5) Take off the Kiddy Gloves – Media Matters, described by Mark Levin as a “criminal front group” for maintaining tax free, 501(c)3 charitable status while ferreting money to Democrat political allies, announced today that it will wage “guerilla warfare and sabotage” on Fox News. Public sector unions have been proven to be a wing of the Democrat party. The government uses tax dollars to promote its own causes and reward its supporters. Democrats use the government to feed Democrats; and government uses Democrats to expand government. Checked by an electorate that had had it with both major parties, the Democrats in power are using the people’s own government against it – judicially, through a sneaky executive, and by playing parliamentary charades. The opposition party is being stymied by increasingly absurd justifications, like the Wisconsin judge who manufactured a reason to stop Governor Walker from implementing the legitimate demands of its people and legislature.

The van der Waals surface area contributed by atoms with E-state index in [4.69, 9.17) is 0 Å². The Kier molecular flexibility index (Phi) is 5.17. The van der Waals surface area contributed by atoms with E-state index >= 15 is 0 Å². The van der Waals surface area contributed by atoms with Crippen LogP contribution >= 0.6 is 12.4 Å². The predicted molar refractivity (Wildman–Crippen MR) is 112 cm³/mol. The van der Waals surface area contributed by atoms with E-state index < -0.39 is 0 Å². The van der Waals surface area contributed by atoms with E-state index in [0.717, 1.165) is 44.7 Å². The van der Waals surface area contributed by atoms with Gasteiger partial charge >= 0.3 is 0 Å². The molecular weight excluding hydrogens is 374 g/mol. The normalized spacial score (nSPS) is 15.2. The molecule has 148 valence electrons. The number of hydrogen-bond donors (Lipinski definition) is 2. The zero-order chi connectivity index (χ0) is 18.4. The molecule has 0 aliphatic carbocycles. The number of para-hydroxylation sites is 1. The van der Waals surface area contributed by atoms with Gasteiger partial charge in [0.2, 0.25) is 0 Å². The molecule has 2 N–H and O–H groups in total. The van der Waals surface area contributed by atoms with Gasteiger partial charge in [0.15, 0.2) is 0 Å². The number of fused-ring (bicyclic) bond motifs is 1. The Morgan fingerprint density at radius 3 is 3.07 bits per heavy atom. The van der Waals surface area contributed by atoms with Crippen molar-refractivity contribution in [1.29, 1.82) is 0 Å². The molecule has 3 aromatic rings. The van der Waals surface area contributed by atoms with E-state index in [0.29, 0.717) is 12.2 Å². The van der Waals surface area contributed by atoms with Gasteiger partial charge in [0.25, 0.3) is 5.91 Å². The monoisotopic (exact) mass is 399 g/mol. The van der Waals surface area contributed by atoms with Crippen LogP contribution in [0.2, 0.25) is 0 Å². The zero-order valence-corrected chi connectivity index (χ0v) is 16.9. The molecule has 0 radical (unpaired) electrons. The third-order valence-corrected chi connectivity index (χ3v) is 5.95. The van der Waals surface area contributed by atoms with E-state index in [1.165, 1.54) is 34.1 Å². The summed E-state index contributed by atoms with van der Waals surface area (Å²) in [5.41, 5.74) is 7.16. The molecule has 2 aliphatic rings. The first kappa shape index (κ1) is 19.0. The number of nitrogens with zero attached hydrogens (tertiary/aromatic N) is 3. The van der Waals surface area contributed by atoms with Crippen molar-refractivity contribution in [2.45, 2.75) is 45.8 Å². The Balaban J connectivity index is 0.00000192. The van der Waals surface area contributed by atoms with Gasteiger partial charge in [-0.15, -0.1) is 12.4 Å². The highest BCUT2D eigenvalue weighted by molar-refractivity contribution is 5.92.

It’s time you and the rest of the elected Republicans start making the moral case to the people of this nation and thus sidestepping the conventional communication means of political parties. Ignore the Democrat machine and pundits; ignore the mainstream media; ignore establishment Republicans who only offer concessions, sound gloomy, and can’t articulate why America is worth preserving. Appeal to common sense, bolster the people who speak out, and give them a voice in our nation’s capital.
Speaker Boehner, those are my suggestions.
P.S. One more thing…
Timing – With so much good to say and do, don’t be overwhelmed. Get started today, or be replaced.
The Second Amendment to the United States Constitution provides: